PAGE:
Beverly Cleary: A Legend, and Librarian, Remembered

Inspired by her young library patrons, Beverly Cleary wrote the stories of regular kids and created generations of readers.

She was a librarian who took a question at the circulation desk and went on to change the world of children’s literature.

“Where are the books about kids like us?” a boy asked Beverly Cleary at what is now the Yakima (WA) Valley Libraries, where she was the children’s librarian. Or, so the story goes.

In an interview with the Associated Press celebrating her 100th birthday in 2016, Cleary said all of the young patrons would ask for books that had kids like them. They didn’t want to read about pioneers or English children any more than she had when she was growing up, she said.

Beverly Cleary. Photo by Alan McEwan

So, when she was in her early 30s, Cleary set out to write about regular kids (and an adventurous, motorcycle-riding mouse). Her stories were funny and touching, true to the relationships of young friends and siblings. Henry Huggins was released in 1950, the first of more than 40 titles by Cleary. More than 85 million copies of her books have been sold, and her work has been translated into 29 languages.

She was 104, but her death was still a blow to her fans and admirers. The publishing world—and well beyond—spent the weekend remembering Beverly Cleary, the favorite books, her way of making them feel seen, giving them joy in reading, and inspiring them to write.

Everyone seemed touched by Cleary and her characters, from Renée Watson, who tweeted, “Her books gave me permission to write about Portland, to name the streets, the stores, the parks & libraries that raised me, to tell stories about joyful, thoughtful, rambunctious girls. Thank you, #BeverlyCleary," to First Lady Jill Biden, who thanked the author "from all the 'pests' out there.”

Some revisited favorite titles after news of Cleary’s passing in Carmel, CA, on Thursday. To All the Boys I’ve Loved Before author Jenny Han remembered and reread a favorite moment.

“The Beverly Cleary scene I'll never forget is when Ramona's mom and dad have a huge fight over one of them forgetting to turn on the crock pot, and her mom swats her dad on the butt with a pancake turner,” Han tweeted. “Ramona's tummy hurts watching them fight and she worries they will divorce.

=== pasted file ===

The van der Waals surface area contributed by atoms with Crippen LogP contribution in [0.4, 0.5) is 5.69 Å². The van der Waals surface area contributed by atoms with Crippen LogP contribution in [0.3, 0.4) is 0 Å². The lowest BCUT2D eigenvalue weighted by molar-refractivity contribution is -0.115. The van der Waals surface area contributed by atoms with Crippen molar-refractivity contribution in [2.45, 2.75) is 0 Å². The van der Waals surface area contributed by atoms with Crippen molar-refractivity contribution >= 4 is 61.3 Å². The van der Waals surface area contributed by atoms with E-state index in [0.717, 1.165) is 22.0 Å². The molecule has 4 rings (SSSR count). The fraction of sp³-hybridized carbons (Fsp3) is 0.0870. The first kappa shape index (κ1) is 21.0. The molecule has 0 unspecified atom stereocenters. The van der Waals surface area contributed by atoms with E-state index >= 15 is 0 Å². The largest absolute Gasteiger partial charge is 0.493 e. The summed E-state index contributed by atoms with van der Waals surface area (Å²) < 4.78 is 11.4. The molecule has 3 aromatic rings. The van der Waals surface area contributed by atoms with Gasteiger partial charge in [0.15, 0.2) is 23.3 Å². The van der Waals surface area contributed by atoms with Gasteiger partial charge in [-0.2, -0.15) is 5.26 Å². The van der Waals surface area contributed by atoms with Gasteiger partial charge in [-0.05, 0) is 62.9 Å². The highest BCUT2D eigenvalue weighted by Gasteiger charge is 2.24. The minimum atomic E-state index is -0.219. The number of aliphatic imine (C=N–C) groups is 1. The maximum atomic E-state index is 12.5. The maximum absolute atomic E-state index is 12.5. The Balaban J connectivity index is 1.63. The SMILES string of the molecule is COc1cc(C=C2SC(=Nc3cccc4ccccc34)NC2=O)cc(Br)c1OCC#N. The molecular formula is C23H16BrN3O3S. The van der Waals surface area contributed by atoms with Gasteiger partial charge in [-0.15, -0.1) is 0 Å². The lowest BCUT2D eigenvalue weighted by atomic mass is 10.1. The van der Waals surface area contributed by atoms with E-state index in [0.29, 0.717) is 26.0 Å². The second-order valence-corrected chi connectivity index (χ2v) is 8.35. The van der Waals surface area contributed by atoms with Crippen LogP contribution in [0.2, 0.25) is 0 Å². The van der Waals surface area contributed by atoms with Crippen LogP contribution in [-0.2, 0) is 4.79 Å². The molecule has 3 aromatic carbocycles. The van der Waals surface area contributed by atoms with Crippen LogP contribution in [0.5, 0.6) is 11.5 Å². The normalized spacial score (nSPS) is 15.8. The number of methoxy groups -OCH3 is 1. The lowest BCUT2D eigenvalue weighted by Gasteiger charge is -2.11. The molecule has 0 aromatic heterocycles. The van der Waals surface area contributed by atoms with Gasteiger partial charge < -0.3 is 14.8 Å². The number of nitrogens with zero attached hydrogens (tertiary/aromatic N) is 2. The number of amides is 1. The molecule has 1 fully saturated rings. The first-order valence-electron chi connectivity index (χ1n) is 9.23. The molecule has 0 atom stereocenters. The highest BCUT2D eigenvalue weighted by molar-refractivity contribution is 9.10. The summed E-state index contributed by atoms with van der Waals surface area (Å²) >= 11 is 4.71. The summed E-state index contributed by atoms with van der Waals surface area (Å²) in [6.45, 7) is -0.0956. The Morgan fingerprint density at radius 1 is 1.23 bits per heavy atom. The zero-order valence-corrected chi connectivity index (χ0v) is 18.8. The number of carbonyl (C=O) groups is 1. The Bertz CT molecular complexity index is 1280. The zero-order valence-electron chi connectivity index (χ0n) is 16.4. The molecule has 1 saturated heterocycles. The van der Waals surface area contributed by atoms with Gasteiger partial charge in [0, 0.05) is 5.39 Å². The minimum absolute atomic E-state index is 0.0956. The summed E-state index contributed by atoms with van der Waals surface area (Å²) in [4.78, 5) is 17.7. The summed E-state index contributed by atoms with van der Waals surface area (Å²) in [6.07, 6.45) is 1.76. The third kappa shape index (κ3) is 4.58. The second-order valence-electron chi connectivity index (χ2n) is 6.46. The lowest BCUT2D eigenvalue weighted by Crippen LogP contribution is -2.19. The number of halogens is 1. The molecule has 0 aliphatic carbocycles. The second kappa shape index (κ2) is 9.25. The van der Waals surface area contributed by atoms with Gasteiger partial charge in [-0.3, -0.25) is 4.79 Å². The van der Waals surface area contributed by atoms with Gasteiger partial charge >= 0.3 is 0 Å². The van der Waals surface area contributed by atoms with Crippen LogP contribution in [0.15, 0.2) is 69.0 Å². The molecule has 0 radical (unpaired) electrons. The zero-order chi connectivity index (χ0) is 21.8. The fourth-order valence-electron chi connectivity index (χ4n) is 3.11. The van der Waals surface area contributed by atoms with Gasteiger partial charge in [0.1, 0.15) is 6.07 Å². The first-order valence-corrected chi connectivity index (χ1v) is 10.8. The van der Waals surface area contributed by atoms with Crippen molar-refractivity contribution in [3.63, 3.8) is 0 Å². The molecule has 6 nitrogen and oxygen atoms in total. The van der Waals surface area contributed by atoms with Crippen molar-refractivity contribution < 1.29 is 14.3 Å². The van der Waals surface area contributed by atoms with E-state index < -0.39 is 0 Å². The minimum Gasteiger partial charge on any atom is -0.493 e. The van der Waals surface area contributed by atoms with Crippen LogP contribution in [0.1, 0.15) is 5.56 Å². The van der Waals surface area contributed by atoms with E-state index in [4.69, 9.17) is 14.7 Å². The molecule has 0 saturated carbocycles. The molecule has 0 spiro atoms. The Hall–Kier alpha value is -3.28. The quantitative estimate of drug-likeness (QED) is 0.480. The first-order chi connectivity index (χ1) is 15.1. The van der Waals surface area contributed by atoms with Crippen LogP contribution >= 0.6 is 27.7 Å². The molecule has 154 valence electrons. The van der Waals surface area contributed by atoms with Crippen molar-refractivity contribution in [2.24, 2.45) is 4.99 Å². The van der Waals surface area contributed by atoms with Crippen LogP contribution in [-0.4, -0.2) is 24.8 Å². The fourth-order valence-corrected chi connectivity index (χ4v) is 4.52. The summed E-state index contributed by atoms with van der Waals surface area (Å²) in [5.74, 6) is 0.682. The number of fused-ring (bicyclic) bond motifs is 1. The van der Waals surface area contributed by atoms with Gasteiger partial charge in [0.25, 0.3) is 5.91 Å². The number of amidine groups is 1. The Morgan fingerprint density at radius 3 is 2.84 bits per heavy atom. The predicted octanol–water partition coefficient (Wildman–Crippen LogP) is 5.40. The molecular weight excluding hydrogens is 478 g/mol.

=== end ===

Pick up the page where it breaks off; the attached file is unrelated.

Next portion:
“That night Ramona sleeps in Beezus's bed and they comfort each other. It was such a real scene. As a little kid it comforted me and as an adult, I just reread it and it's still a banger.”

The New York Public Library (NYPL) released a statement as well: "The Library is deeply saddened to hear of the loss of Beverly Cleary, whose award-winning, brilliant books consistently fly off our shelves and have delighted generations of readers. She believed reading should be fun, and she made that happen with beloved characters and stories that made us laugh, taught us important lessons, and shaped our childhoods. Those imaginative and accessible stories sparked a lifelong love of reading in so many children, a noble legacy that certainly won't end today. We know that her books will stand the test of time, and be checked out of our libraries for decades and centuries to come. Rest in peace, Ms. Cleary, and thank you."

The NYPL also released a list of staff picks for Top 5 Beverly Cleary books: Ramona the Pest, Henry HugginsDear Mr. Henshaw (Cleary’s only Newbery Medal winner), Ribsy, and Runaway Ralph.

Cleary’s life was always closely related to libraries. Her mother created a library and acted as librarian for the small town of Yamhill, where Cleary lived on a farm until the family moved to Portland when she was in early elementary school. Cleary went on to get her graduate degree in librarianship from the University of Washington and worked not only at the library in Yakima, but also as a post librarian at the Oakland (CA) Army Hospital during World War II.

Not long after the war ended, she would write favorites that filled library shelves and were beloved by multiple generations. The publishing awards and accolades she earned in her life included two Newbery Honors, one Newbery Medal, and the 1984 Hans Christian Andersen Award. In 2000, the Library of Congress named her a “Living Legend.”

And her gift to libraries continues after her death. The family has asked that anyone wanting to honor Cleary make donations in her name to the Library Foundation of Portland or the Information School at the University of Washington.

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